Foreword to Electronic Reporting in the Digital Medical Enterprise

June 6, 2003 by Ray Kurzweil

Doctors in the year 2012 will have access to full-immersion virtual-reality training and surgical systems, microchip-based protein and gene analysis systems, knowledge-based systems providing automated guidance and access to the most recent medical research, and always-present visual displays of patient data for instant interaction via voice.

Published in November 1, 2002


Ray Kurzweil, one of the foremost pioneers in the field of artificial intelligence, has been called “the ultimate thinking machine” by Forbes magazine. As early as 1974, he led the development of the first “omni-font” optical character recognition (OCR) technology, which made it possible for computers to recognize printed and typed documents. In 1976, he adapted this technology for use in the Kurzweil Reading Machine, which reads documents aloud to the blind and visually impaired. His OCR technology also provided the capability for Lexus and Nexus to build their online legal and news information services. He also developed the first commercially marketed large-vocabulary speech recognition devices.

In 1999, Kurzweil received the National Medal of Technology, the nation’s highest honor in technology, from President Clinton in a White House ceremony. He has received hundreds of other national and international awards and is the author of The Age of Intelligent Machines (1990) and The Age of Spiritual Machines, When Computers Exceed Human Intelligence (1999).

This speech recognition pioneer shared his thoughts on the future of computers in medicine with the editors and readers of this SCAR Primer.

The last time I brought my car in for a check-up, the dealer had a comprehensive history of all of its repairs and tests up on his screen as I pulled in. The last time I brought my body in for a check-up, my doctor had a thick folder of dog-eared paper records on his desk. If we wanted to plot one of my health variables—cholesterol, say—this would require a time-consuming project of thumbing through many disparate records in varied formats, assuming the data could be found at all.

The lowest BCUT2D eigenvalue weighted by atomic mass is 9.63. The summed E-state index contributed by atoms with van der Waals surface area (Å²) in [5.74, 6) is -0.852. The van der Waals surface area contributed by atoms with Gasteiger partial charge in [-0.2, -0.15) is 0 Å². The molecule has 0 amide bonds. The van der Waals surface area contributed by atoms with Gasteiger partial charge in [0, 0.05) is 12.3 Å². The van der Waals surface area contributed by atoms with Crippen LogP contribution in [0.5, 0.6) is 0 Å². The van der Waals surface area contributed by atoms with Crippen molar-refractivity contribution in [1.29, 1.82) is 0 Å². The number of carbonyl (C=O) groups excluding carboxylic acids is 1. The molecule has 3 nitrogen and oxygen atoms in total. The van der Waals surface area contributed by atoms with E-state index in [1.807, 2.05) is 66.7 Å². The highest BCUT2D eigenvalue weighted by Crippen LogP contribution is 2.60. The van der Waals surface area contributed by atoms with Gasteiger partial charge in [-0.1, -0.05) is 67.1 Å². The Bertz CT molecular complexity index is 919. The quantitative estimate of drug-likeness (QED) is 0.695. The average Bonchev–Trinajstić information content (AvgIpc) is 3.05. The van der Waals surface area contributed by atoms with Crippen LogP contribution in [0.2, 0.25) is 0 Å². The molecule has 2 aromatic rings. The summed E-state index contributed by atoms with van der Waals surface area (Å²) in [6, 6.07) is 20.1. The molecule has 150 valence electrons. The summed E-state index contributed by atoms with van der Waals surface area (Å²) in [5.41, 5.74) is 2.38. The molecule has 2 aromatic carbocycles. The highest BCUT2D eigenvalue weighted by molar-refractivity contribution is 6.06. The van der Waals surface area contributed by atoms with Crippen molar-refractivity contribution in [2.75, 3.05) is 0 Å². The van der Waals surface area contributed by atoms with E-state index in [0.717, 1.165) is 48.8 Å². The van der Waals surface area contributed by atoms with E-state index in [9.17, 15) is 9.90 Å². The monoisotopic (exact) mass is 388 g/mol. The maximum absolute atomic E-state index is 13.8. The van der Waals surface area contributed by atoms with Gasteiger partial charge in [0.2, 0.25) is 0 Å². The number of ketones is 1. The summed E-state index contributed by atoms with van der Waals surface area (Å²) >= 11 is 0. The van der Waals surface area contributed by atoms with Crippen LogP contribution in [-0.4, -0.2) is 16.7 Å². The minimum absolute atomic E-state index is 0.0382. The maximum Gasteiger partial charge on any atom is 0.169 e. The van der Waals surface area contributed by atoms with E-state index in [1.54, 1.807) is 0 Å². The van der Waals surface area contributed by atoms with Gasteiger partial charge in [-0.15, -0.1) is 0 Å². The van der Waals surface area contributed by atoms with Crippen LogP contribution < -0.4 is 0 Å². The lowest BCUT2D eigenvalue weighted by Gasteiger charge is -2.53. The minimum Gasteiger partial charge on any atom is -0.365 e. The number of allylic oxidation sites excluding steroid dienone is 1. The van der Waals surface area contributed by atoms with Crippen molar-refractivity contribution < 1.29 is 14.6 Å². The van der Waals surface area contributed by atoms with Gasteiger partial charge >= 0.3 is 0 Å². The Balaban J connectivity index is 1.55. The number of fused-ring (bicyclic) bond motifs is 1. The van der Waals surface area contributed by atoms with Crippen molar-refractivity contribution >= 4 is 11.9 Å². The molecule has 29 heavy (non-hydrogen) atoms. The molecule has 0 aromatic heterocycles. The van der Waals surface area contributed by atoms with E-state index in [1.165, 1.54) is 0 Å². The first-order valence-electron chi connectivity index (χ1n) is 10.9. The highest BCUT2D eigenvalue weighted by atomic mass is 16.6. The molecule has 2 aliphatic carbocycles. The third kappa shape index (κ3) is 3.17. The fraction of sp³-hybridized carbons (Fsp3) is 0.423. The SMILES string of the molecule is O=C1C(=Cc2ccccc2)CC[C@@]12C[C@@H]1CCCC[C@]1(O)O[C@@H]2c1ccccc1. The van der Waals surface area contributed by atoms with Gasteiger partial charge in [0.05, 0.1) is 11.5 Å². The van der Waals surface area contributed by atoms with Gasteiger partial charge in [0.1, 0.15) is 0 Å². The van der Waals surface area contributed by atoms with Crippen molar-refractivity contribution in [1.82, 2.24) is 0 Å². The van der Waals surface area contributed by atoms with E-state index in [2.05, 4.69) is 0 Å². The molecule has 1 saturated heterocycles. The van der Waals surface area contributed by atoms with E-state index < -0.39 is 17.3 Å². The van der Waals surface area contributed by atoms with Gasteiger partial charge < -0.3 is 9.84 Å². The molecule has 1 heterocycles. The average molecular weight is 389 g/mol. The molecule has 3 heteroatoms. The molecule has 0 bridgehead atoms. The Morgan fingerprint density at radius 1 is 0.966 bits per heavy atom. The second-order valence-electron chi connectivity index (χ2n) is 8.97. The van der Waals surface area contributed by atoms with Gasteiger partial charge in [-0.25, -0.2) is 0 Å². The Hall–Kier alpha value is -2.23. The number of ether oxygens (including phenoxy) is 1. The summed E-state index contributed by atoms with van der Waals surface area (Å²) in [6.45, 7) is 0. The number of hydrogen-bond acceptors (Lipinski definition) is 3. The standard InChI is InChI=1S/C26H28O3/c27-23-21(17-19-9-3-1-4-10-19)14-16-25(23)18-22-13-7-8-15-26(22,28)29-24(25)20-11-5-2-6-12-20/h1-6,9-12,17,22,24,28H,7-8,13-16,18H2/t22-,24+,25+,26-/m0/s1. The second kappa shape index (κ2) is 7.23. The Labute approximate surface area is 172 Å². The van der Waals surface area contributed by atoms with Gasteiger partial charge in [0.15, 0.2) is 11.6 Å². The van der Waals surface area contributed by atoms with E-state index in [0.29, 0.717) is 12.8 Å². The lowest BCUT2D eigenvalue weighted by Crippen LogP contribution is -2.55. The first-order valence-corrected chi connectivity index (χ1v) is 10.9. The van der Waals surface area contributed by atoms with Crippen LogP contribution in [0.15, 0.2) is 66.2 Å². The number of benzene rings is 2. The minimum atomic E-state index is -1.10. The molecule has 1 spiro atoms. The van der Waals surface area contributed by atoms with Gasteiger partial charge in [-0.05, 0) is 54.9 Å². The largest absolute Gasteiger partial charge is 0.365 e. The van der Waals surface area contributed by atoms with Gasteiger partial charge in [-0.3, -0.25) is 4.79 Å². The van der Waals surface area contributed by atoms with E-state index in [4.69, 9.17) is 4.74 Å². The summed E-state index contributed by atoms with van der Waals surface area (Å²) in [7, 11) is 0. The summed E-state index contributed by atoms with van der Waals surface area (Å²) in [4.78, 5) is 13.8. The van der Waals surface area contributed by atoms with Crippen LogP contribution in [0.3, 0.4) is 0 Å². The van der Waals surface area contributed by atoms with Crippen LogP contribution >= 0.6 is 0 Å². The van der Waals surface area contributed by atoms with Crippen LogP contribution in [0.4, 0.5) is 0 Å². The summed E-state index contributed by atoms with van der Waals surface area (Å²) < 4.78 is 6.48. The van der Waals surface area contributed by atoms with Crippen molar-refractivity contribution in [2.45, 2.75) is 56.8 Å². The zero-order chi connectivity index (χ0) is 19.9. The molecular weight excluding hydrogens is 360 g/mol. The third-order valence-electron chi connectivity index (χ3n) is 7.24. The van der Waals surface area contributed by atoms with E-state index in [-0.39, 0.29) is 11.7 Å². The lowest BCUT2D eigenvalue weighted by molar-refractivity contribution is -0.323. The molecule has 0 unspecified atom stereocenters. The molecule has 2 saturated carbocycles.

Medicine is perhaps the most knowledge-intensive profession one can pursue, so it may seem surprising that we are not further along in the use of computation, which is the most powerful technology we have for containing and controlling knowledge. The reasons for this state of affairs are many: medical knowledge is extremely complex and, therefore, difficult to represent in rigid tabular databases, and there are no clear authorities to set and enforce standards for electronic medical records.

But this is now starting to change rapidly. Because of its complexity, medicine has been slower than some other fields to fully embrace the computer. By the end of the decade, however, I believe we will find medicine as the profession taking best advantage of knowledge-based technology. There are many factors for this impending transformation: the Internet, the ubiquity of inexpensive computers, the advent of portable computing, and a broad array of advances in computerized systems that affect all phases of medicine.

The Internet is already a powerful force changing the relationship between doctors and patients. Patients are increasingly knowledgeable about medical issues as a result of the thousands of medical Web sites and discussion groups, although the reliability of much of the information is a legitimate concern. Increasingly, patients come into their visits armed with information that they want to review. Although dealing with misinformation is an issue, most doctors I’ve talked to find that increased patient knowledge results in greater compliance with treatment and lifestyle recommendations, because the patients have a greater understanding of the implications of their condition. Many doctors are using the Web and e-mail as means of communicating with their patients. Although these new modalities of communication can be very effective, they can also create new dilemmas (e.g., how should a doctor handle the potential for an e-mail being sent by a patient complaining of chest pain at 3 a.m.?)

We are in the early stages of many other salient trends. Telemedicine is used as doctors share imaging data over the Internet and engage in videoconferencing to access expertise in other geographical areas. Automated pattern recognition is starting to be used in identifying areas of interest in electrocardiograms (particularly the lengthy 24-hour Holter tapes) and blood cell analyses. Databases that provide information on drug interactions are coming into general use. The human genome project has revealed the basic genetic data needed to launch an almost limitless number of inquiries and practical applications. Microchip technology is being used to analyze biological samples for specific proteins and strands of DNA. Viable electronic medical records are emerging. Virtual reality systems, which include haptic (i.e., tactile) interfaces are used in training surgeons and even in certain types of surgery.

Let’s consider how these trends will manifest themselves over the next decade: it is now the year 2012.

Computers have essentially disappeared and are no longer contained in little rectangular boxes. Personal computers have become, well, very personal. The computer “display” is now built into the user’s eyeglasses and contact lenses, which paint images directly onto the retina. Similarly discreet devices provide two-way auditory communication. We are plugged into the Web at all times through very high bandwidth wireless connections. And all of the electronics required are built into our eyeglasses and woven into our clothing.